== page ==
Try not to croak
Kero Blaster stands directly in the shadow of not one but two other games by creator Daisuke "Pixel" Amaya. First is Gero Blaster, the original build of Kero Blaster which was announced back in early 2013. Gero Blaster was ba...

Reviews in Review: Mario Kart 8, Super Time Force and more!

May 17 // Ben Pack
Mario Kart 8 (Wii U)Developer: Nintendo EAD Group No. 1Publisher: NintendoRelease Date: May 30, 2014MSRP: $59.99 Mario Kart 8 is my favorite series entry since Double Dash, and if it gets arena battle tracks at some point by way of DLC, it will be a near-perfect package. Its vibrant visuals will hold up for years to come, ensuring that the game will withstand the test of time, and it will be a staple in my household for a long, long while. Verdict: 9/10 - Read the full Mario Kart 8 review Ether One (PC)Developer: White Paper GamesPublisher: White Paper GamesReleased: March 25, 2014MRSP: $19.99 Ether One nails its puzzles, atmosphere, and sound (ambient and voice acting). It also nails its story -- whether or not you decide to fully unravel its world and its mysteries -- culminating in a, well, refreshing, smart finale that will stay on my mind for years to come. Verdict: 9/10 - Read the full Ether One review The Walking Dead Season Two: In Harm's Way (iPad, iPhone, Mac, PC [reviewed], PlayStation 3, PlayStation Vita, Xbox 360)Developer: Telltale GamesPublisher: Telltale GamesRelease: May 14, 2014 (PC, PS3) / TBA (iOS, Vita, Xbox 360)MSRP: $4.99 (Each Episode) Episode three was probably my favorite from season one of The Walking Dead -- so far, I'm feeling the same way about In Harm's Way. Based on the preview the next tale seems to be a buffer of sorts before an explosive end, and I'm really looking forward to seeing how Clementine's journey ends. You hooked me yet again, Telltale. Verdict: 8.5/10 - Read the full The Walking Dead Season Two: In Harm's Way review Super Time Force (Xbox 360 [reviewed], Xbox One)Developer: Capybara GamesPublisher: Capybara GamesRelease date: May 14, 2014MSRP: $14.99 All told, Super Time Force is a satisfying run-and-gun game made even better with a fun (and funny!) take on time travel. It's as enjoyable to play as it is to look at. You'll likely be able to burn through the game in a few hours if you're not going for full completion, but it has such a winning personality that you'll find yourself coming back for more. Verdict: 9/10 - Read the full Super Time Force  review Demon Gaze (PS Vita)Developer: Kadokawa GamesPublisher: NIS America Released: April, 2014MRSP: $39.99 You'll have to have plenty of patience and a pretty good imagination to get the most out of Demon Gaze. The dungeon crawling is great and the NPC interactions outside of the dungeons are fun, but it's insanely challenging (even on the easiest setting) and the high level of repetition and mostly static presentation could get to you after some time. And you'll also have to be okay with the game's many horny NPC situations as they didn't skimp on the fan service. Verdict: 7/10 - Read the full Demon Gaze  review Cloudbuilt (PC)Developer: CoilworksPublisher: Rising Star GamesReleased: March 20, 2014MRSP: $19.99 Cloudbuilt is frustrating. It's frustrating to play and frustrating to recommend. I like the style, I like the parkour mechanics overall, but there's a lot of junk to contend with. The antagonistic design (minefields everywhere) is one thing, but the unforgiving checkpoints and limited lives lead to a lot of repetition. Meanwhile, the combat ends up about as unsatisfying as Mirror's Edge, with worse enemies that either absorb too many bullets or deflect them with shields anyway. If you want something that is going to fight you every step of the way as you shave seconds off of run times (and you have a strong pinky finger), this is for you. Verdict: 6/10 - Read the full Cloudbuilt  review JoJo's Bizarre Adventure: All-Star Battle (PS3)Developer: CyberConnect2Publisher: Bandai Namco GamesRelease Date: April 29, 2014MSRP: $49.99 Overall, despite its shortcomings, Jojo's Bizarre Adventure: All-Star Battle is a colorful spectacle that both fans of the anime and future fans of the anime will want to pick up and experience, even if just to watch a man use only his upper body strength after hopping off his horse to hold his own in combat. It's funky, gorgeous, and oozing with style. And where it comes up short, it simultaneously delivers in terms of fanservice and content. You won't be putting it down for quite some time, unless, you know, you need some time to eat a few more breads in your life. Verdict: 7.5/10 - Read the full JoJo's Bizarre Adventure: All-Star Battle review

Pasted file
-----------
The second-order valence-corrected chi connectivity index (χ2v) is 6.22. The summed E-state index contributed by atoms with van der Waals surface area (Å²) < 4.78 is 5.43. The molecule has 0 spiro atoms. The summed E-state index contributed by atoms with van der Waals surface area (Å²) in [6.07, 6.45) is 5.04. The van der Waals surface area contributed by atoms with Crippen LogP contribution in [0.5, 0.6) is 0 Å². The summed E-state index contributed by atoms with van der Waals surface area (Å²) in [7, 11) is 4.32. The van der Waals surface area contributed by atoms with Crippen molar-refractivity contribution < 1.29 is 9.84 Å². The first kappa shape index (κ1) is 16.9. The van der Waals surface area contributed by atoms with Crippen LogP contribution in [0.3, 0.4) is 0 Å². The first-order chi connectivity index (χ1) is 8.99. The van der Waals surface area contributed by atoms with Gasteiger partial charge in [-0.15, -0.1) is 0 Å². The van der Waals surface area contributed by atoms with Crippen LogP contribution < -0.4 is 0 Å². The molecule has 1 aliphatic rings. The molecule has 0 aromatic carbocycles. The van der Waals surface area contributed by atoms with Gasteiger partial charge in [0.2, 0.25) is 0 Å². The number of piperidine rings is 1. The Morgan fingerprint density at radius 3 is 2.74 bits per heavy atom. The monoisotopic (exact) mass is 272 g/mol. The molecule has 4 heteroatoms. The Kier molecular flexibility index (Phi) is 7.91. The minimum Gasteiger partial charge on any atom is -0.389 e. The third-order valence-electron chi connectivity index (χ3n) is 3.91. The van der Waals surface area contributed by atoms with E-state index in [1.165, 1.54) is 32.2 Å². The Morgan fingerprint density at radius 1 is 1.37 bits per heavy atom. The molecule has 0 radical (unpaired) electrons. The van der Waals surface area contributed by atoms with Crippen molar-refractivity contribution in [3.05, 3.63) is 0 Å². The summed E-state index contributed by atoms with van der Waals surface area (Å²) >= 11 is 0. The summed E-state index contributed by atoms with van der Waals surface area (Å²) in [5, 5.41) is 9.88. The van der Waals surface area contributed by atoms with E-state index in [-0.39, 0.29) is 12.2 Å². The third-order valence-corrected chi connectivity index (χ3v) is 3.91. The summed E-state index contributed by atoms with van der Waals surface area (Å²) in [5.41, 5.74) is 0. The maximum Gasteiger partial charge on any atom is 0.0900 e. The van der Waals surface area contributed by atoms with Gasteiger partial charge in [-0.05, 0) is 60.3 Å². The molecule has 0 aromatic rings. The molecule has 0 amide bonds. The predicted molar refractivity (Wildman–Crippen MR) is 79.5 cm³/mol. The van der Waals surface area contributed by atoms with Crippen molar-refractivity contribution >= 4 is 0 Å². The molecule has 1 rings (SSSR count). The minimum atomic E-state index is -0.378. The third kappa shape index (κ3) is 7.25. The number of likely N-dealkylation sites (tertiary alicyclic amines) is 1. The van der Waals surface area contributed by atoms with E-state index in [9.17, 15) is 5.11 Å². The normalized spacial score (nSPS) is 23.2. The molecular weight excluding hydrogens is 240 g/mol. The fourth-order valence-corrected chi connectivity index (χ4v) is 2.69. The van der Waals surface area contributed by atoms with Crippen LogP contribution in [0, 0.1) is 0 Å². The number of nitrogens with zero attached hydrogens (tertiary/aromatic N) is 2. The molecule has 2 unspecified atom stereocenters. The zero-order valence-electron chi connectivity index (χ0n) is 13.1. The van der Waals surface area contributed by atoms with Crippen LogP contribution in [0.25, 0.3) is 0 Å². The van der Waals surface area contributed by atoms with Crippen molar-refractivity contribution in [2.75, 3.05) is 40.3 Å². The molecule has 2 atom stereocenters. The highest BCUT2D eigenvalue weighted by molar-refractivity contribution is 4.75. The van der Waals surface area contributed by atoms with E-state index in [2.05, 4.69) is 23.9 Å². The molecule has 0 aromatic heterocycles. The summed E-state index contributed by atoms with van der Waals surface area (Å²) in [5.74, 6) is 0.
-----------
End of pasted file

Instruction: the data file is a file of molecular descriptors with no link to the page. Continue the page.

REVIEWS! photo
Plus The Walking Dead, JoJo's Bizarre Adventure
Hey, what are you doing here! There's a ton of good games that came out this week! No wait, come back and watch this video for a couple of minutes, read the article, then you can go play those games.